10. There are 429/460 valve cover spacers out there if you want to use the stock valve covers. Chuck
  11. I agree with Bentworker, it's good to have a few carb tuning parts on hand. Chuck Inbox (3,143) - charles.a.spaulding@gmail.com - Gmail.pdf
  12. You bought the car in your signature picture for $1,500. If so, you got the deal of the century. Chuck
  13. Someone posted a tire company that is an alternative to BFG and Cooper about two weeks ago. I wasted 20 minutes trying to find the post. Does anyone remember what the name of the tire company is? Thanks, Chuck Please disregard, I found it. From Austin Vert. Galaxy R1 by Vitour. Chuck
  14. The 105-106 MPH does indicate power is not what it should be, ignore the ET. The question is why. What RPM were you shifting at? Did you lift at any point? Do you have CR numbers and detailed information on the cam specs? Chuck
  15. "Actually, when I drive the car, it feels with power all the way to 6000+ rpm. It doesn't feel like laying down." You would feel that drastic of a drop off in power. I'd find another chassis dyno and make sure there is no tire slippage. I'd want another pass to confirm or refute the first dyno chart before starting to disassemble the engine. Trust but verify. Chuck
  16. Kevin, How you get so much done as quickly as you do, is amazing to me. Good job! Chuck
  17. This is my fifth 71-73 Mustang so it seems the answer would be yes. A S550 chassis and drivetrain with a 1969 Boss 302 body on it would be acceptable as well. Chuck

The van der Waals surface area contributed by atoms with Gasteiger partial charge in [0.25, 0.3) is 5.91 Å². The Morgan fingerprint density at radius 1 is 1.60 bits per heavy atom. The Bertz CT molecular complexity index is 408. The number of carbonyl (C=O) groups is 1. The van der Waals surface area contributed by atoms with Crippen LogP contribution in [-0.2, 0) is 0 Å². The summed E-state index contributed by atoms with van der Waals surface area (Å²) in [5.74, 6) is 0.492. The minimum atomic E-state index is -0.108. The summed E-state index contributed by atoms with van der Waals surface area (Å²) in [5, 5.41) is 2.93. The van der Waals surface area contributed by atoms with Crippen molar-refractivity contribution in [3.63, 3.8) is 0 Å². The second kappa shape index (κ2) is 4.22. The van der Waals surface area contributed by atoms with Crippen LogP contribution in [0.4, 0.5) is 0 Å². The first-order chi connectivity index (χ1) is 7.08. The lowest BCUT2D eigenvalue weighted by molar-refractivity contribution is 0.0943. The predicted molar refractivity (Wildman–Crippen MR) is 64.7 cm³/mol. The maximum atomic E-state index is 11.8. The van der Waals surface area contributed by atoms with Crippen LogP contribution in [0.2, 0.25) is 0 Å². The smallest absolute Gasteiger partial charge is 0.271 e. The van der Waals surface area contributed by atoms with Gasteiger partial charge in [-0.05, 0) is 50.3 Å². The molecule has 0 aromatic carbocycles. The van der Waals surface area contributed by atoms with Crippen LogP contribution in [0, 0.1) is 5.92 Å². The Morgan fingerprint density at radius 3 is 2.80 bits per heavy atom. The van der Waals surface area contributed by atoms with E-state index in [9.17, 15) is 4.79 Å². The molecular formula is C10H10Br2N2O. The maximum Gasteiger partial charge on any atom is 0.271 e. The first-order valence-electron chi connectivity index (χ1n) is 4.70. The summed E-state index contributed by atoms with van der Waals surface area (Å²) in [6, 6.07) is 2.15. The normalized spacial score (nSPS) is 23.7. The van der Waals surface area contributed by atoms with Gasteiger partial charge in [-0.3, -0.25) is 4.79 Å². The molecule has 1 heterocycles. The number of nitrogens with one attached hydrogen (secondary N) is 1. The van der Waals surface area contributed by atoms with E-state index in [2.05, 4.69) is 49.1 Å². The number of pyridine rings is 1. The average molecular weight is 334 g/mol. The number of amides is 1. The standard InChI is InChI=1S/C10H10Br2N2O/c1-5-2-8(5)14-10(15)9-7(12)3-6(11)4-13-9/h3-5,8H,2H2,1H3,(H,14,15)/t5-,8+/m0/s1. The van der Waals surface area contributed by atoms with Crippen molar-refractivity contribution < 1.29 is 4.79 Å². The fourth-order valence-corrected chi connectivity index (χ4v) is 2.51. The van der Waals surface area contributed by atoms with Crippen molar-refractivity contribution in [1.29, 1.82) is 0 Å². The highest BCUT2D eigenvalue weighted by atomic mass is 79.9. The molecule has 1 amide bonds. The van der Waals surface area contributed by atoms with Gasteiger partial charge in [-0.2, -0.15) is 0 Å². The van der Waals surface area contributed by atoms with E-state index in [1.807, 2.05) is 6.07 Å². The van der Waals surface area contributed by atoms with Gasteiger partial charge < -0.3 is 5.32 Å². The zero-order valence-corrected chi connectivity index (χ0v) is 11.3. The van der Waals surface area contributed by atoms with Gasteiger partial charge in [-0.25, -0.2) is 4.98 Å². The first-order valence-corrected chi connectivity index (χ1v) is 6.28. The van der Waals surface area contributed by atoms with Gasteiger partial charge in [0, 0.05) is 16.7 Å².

18. I assume you are using 351C 4V heads. An extra 10-15 CFM of flow is not going to fix the problem. There is a fundamental problem somewhere else. Does the car lay down after 4500 RPM when you drive it (confirming dyno data)? I have no experience with aftermarket EFI but, I'd start by trying to determine if it is working properly and will support the power levels you should be seeing. I've seen dyno charts where the spring looses control of the intake valve and the numbers fall off a cliff. The basic cam specs you have published look pretty normal but they say nothing about the acceleration rates of the lobes. Controlling the large and heavy 2.19 valve at RPM can be a challenge. Do you have seat and over the nose spring pressures? If you want to talk to a pro I can recommend Brent Lykins, Lykins Motorsports or Mike Jones, Mike Jones Cams. I hope you get it figured out without too much drama. Chuck
  19. What don't you like about the engine's performance? Was it a disappointing dyno number or a 1/4 mile MPH number? What doesn't the car do that you want it do? Thirty years ago I spent a lot of time, effort, and money chasing a tenth of a second in the 1/4 mile and I never got there. It was a 13.09 second Boss 302 street car and I wanted a 12.99 second time slip. I'm sorry if I sound like crazy uncle Bob, just trying to help. Chuck
  20. You are not an idiot, trust me I know some who are. Exhaust leaks can be real foolers, guess how I know. I'm glad it is an easy and cheap fix. Chuck
  21. " I have head studs so I would need a bit more clearance than if I had head bolts." The extra room you will need is the distance the studs protrude from the block. If you do manage to get them off, I'd go back with bolts. I got bitten by head studs in the late 70s. I've never used them on a street car since. I hope all goes well. Chuck